It’s time for us to start Standing Up to POTS by raising awareness both in the medical community and among our friends and neighbors. We hope that even busy families can find time to try one or two of these tips to raise awareness about the disorder that touches so many facets of our lives. The more of us that stand up, the bigger the impact we will have for our community.
Print flyers about postural orthostatic tachycardia syndrome (POTS) and deliver them to health professionals in your area
If your family is like ours, you are regularly visiting doctors, therapists, school nurses, and other health practitioners seeking answers. Why not print a couple of brochures to give a pediatrician or family practice doctor while you are there? If your doctor is well versed, hand them to family or friends who work in the healthcare system. People that you know are more likely to read the materials. Hopefully this can start a conversation about POTS. We can make a difference if we just stand up! Here are some flyers that you can print at home and distribute to increase awareness in the medical community.
What Every Doctor Should Know about POTS
Scientific Understanding of POTS
There are many healthcare practitioners who see people with chronic illness. If you have a school-age child, please consider printing this document and delivering it to the school nurses in your district. You could send it in with the medical form that you complete each fall, or drop it off one day when you are in the office. These nurses are on the front lines for our teens who develop POTS!
Letter to School Nurses about POTS
Chronic illness creates issues for people that many don't understand, including the desire to stop living in pain and suffering. Help us to educate our communities by printing and delivering this information to mental health and other practitioners in your community. A few minutes of your time could save a life.
Understanding Chronic Illness in Suicide Prevention
Use Social Media to increase POTS recognition as a debilitating syndrome
In this day and age, social media is a staple of many of our lives. Don’t be afraid to post information about POTS on your timeline or send out an occasional tweet about POTS. Follow reputable organizations like Dysautonomia International and Standing Up to POTS on Facebook or Twitter, and share the factual information that is relevant to your particular situation with your family, friends, and acquaintances. You never know when you might provide that “aha” moment to another family struggling with chronic illness or cause a physician or another health practitioner to look into POTS a bit more!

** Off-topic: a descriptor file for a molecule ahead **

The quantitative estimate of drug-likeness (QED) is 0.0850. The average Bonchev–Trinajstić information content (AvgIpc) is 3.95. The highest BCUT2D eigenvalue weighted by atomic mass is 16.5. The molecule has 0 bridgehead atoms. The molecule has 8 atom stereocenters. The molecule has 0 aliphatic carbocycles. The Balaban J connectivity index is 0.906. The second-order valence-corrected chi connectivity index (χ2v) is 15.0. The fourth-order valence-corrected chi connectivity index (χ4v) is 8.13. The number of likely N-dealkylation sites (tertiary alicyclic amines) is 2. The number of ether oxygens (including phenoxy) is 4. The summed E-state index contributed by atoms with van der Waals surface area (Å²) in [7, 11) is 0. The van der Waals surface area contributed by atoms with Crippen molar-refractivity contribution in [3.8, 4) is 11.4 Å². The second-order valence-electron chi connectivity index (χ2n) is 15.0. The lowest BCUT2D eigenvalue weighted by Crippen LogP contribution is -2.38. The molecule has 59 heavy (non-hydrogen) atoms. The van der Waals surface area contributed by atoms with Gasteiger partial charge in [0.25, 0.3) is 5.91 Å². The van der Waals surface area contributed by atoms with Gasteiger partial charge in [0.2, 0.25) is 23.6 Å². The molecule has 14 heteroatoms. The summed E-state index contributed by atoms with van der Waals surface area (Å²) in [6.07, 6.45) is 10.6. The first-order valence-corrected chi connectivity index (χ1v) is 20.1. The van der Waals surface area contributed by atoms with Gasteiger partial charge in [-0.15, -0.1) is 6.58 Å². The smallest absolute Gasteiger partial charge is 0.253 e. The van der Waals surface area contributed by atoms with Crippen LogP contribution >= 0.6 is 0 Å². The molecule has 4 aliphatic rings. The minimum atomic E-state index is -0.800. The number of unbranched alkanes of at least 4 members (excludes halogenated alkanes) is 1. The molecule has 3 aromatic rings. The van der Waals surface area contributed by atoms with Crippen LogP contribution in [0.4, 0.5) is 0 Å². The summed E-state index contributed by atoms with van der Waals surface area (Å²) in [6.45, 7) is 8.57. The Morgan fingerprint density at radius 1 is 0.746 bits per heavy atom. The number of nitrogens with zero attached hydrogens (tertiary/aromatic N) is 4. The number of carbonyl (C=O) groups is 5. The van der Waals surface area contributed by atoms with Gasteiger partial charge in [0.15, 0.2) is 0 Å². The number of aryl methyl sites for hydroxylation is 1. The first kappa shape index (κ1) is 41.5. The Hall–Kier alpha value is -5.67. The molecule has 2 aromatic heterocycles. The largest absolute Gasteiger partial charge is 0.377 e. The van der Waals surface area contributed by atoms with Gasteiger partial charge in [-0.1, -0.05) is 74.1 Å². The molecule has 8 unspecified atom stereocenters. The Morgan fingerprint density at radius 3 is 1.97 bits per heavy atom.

Get a Story about POTS into your local newspaper
The newspaper is always looking for a good human interest story. Does your child play a sport despite battling POTS? Are you conducting a fundraiser to raise money for POTS research? Has your child done something special?
In our case, we have gotten into the newspaper three times. The first time, our family was interviewed by a reporter, and my daughter was featured in a column about a book "My Life with POTS" that she wrote with her sister. The second opportunity was related to our family receiving a Proclamation from the City. In this case, we sent our own picture to the newspaper and they printed it. The third article featured the Standing Up to POTS 5K walk/run and talked about my daughter's struggles with POTS.
Sending in a Letter to the Editor is another great idea to get POTS into the newspaper. Someone in Florida wrote a note to the editor about the girls’ book and their granddaughter with POTS. Their local paper printed it quickly and without a fight. The more people that see the term postural orthostatic tachycardia syndrome, the better! Be creative, and start Standing Up to POTS!
Obtain a Proclamation in October for Dysautonomia Awareness month
City governments grant proclamations for a wide variety of special interest groups. There is very little time required to get a proclamation, and it is free. Consider contacting your local city government in August to have a proclamation issued to you at a City Commission meeting in October.